Originally created 03/31/04

Serena wins on and off tennis court

KEY BISCAYNE, Fla. - Serena Williams believes she can regain her No. 1 ranking as the majors domo of women's tennis en route to becoming perhaps the greatest player ever. This she would do in her spare time - world domination of her sport listed under "hobbies."

Yes, she would master tennis as a part-timer, all the while actively engaged as a working actress and also as a fashion designer, not to mention whatever other glitter-glam challenges might pique her galloping interest.

In this belief, she is arrogant. Also accurate. Serena is that good. If you don't believe it, ask her.

At age 22, the younger of The Fabulous Williams Sisters annoys plenty of people, including other players, with her preening ego - embodied by the WTA media-guide reference to her as "self-described as very humorous with a great personality."

Her honesty is admirable. An occasional dash of humility would leaven the candor nicely and serve her well.

The thing is, raging success in every endeavor does not encourage one to be humble if one is not at all predisposed.

For this, Serena earns the ultimate respect:

She backs it up. She has a lot of nerve. And even more talent. She has gall, and game, in equally outrageous amounts.

Kid Williams continued to forge her comeback in the Nasdaq-100 tournament on Key Biscayne, dispatching American Jill Craybas on Tuesday, 6-0, 6-1. Serena's eight months of inactivity after knee surgery showed early; she left rust filings all over the court.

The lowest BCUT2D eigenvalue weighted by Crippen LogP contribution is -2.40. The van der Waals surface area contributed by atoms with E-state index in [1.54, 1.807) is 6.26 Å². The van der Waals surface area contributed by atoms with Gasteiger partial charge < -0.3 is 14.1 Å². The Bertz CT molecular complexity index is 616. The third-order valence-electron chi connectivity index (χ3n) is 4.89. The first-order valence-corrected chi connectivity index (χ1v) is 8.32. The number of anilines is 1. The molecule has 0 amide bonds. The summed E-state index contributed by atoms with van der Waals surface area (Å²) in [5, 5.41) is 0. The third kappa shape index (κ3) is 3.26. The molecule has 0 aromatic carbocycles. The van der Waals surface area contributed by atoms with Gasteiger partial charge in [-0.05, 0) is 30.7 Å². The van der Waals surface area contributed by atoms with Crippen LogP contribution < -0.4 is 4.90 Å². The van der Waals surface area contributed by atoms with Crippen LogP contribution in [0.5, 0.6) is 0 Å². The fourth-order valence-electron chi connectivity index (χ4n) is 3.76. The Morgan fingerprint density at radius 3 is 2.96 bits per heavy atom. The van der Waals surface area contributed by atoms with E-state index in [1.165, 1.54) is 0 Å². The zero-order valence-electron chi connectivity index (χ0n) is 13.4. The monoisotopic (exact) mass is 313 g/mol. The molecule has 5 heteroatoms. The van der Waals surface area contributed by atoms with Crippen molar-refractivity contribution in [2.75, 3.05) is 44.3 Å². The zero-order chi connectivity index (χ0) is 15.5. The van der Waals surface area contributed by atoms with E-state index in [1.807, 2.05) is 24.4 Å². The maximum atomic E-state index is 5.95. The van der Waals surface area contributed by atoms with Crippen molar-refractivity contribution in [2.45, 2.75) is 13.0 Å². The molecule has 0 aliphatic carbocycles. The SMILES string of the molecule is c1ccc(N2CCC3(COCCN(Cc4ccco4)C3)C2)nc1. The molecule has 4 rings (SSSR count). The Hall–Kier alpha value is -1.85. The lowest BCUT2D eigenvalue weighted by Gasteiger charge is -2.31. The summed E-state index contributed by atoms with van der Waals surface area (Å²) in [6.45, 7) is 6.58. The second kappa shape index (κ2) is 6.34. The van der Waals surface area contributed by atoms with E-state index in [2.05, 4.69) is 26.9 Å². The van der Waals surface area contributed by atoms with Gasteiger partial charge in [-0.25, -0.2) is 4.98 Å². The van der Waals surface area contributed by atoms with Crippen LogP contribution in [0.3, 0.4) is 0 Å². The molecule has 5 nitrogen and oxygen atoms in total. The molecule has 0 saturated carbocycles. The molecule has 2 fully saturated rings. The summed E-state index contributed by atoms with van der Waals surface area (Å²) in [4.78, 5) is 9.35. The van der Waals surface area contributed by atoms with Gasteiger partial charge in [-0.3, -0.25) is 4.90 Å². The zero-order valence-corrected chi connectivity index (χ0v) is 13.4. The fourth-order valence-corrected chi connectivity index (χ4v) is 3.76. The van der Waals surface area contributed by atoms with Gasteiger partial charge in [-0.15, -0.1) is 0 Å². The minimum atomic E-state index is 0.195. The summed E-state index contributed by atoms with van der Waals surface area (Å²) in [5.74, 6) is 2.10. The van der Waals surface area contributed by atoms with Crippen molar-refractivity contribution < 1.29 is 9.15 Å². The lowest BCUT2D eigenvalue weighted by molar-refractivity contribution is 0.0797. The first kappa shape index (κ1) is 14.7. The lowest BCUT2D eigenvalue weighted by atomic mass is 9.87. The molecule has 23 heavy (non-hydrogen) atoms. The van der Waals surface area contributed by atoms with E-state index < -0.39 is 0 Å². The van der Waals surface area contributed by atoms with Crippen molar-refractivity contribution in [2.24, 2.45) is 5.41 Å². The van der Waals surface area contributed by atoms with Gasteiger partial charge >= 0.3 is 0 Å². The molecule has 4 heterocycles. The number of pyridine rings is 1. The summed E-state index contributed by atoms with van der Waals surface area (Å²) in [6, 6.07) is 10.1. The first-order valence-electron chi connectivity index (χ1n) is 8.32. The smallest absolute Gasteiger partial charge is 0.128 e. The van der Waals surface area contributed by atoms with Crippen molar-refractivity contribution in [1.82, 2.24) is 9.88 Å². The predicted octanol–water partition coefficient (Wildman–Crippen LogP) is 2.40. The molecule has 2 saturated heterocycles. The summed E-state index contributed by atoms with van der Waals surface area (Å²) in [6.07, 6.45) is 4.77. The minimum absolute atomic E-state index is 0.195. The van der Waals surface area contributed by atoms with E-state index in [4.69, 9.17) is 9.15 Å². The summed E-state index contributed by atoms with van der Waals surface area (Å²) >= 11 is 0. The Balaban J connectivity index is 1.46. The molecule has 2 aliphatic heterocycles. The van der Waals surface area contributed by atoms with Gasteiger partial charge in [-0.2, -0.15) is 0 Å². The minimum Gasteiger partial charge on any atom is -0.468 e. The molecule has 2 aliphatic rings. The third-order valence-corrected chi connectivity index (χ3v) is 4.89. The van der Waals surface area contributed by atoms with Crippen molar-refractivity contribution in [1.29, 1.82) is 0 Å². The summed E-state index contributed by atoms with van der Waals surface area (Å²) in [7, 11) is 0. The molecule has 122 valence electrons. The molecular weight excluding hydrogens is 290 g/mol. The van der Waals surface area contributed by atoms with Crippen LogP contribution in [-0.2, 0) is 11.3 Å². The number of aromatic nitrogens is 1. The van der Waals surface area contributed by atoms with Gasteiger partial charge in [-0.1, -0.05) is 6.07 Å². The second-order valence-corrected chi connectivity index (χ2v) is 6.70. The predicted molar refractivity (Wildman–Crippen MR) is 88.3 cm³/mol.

When she is injury-free, in her groove and paying any attention at all, she might be unbeatable.

Serena deigned to address the media nearly three hours after her match Sunday, a fashion designer unfashionably late, diva-late.

She wore a headband with "SERENA" written in rhinestones.

"I couldn't wait to get back," she said, of tennis. "This is what I really want to do."

Is it, though? She challenges the long-held assumption that being the absolute best in one's sport is, well, a full-time job. She would prove that if one's athleticism is great enough, then old-school sporting ideals such as focus and complete dedication would be optional.

Tennis purists and old-schoolers are sure she is squandering her potential to be the best ever.

Freedom lovers say, you go, girl, at the idea of an independent young women shaping her own life, breaking rules.

I would lean in with the latter camp, and admire the attitude of wanting it all. It's a big world out there. I like that Serena can view a Wimbledon title, an upcoming voice-actor role in the new "SpongeBob" movie and the fact Miss New Jersey will wear one of her gowns in the Miss America pageant as thrills separate from one another.

And so she resumes her claim as tennis' best player.

And actively pursues acting roles. She already has been on Law & Order, in a Showtime movie and a made-for-TV film in which she plays a woman who has been missing for 20 years. (This was before her current role, playing a woman who has been missing from tennis for eight months.)

Oh, and the clothing line. Serena even helped design the Nike tennis dress she is wearing at the Nasdaq.

It looks like a dress Jane might have worn on her first date with George Jetson. Or a leftover raiment from Jane Fonda's Barbarella. The middle of the dress shines like polished chrome.

It is not my taste. Then again, that might be a compliment to the dress.

Presented with the idea most players could not divide their attention like this, Serena said:

"First and foremost, I am not most people. I am Serena."


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